I've been teaching "lecture" classes for a decade, at a university that specializes in them. These courses range in size from c. 75-500 students. Most (but not all) departments try to restrict them to their lower division courses. We faculty know that it is not a very effective way of teaching but most of us, over time, come to see them as an inevitable part of a job at a large, cash-strapped, public institution. I felt ok about the job I could with 75-100 students in a Pagans and Christians class. I knew that a lot of students were cramming for exams and not really learning, but attendance was fine and there was always about 25% of the class who were pretty engaged. I never just lectured; but instead, discussed assigned readings and tried to push the class to think deeply about the complexities of the content. The biggest challenges were my own pedagogical limitations (I had no training in teaching this sort of class or in assessment and was very much learning on the job); and not having enough classroom support to test them in ways that required them to move beyond the regurgitation of facts.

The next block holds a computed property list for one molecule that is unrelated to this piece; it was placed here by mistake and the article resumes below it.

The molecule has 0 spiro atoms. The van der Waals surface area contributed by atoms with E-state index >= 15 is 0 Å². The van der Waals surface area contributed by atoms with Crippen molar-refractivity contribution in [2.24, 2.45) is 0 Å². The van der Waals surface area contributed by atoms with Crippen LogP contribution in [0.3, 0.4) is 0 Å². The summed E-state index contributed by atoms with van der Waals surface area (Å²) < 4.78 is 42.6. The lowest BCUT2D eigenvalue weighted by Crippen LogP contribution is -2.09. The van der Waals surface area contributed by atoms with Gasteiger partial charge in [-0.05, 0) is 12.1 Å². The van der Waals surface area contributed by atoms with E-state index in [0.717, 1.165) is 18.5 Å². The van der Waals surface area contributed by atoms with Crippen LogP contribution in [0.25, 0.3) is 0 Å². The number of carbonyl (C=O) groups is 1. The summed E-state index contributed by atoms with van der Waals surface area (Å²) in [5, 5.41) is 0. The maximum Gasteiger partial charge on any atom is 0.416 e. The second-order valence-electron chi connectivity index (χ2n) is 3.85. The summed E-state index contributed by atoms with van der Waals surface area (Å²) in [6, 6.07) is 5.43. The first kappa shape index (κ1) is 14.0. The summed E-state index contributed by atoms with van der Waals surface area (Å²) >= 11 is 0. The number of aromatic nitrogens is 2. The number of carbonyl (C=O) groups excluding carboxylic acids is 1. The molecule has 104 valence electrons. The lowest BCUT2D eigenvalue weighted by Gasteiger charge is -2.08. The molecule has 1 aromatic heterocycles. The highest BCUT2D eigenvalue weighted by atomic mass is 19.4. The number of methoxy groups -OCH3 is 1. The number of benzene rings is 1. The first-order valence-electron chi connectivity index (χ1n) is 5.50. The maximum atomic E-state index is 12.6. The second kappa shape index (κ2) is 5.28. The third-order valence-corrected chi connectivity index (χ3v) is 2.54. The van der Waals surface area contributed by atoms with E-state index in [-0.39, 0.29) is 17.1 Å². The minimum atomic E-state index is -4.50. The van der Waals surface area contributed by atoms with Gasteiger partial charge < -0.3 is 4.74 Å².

In Fall 2010 I began to teach one of my department's cornerstone offerings: Introduction to Ancient Rome. It was generally capped at c. 225 students and, at least when I taught it, every seat was taken. Most of those seats were taken by non-liberal arts students who needed the class to meet a graduation requirement. About half of them were upper division students in the natural sciences, business, and engineering; often, they viewed it as their "easy" class and expected to put in little effort while still receiving an A. I soon found that I liked the experience of teaching a larger class and even enjoyed lecturing. But I hated the feeling that I was in cahoots with my students--I'd make the class entertaining and not too demanding and they'd humor me by cramming a bunch of facts (from a study guide I handed out) and then purging them on the midterms. I knew they weren't really learning, but didn't know what else to do. I also realized that I was going to become bored very quickly with giving the same lectures every fall.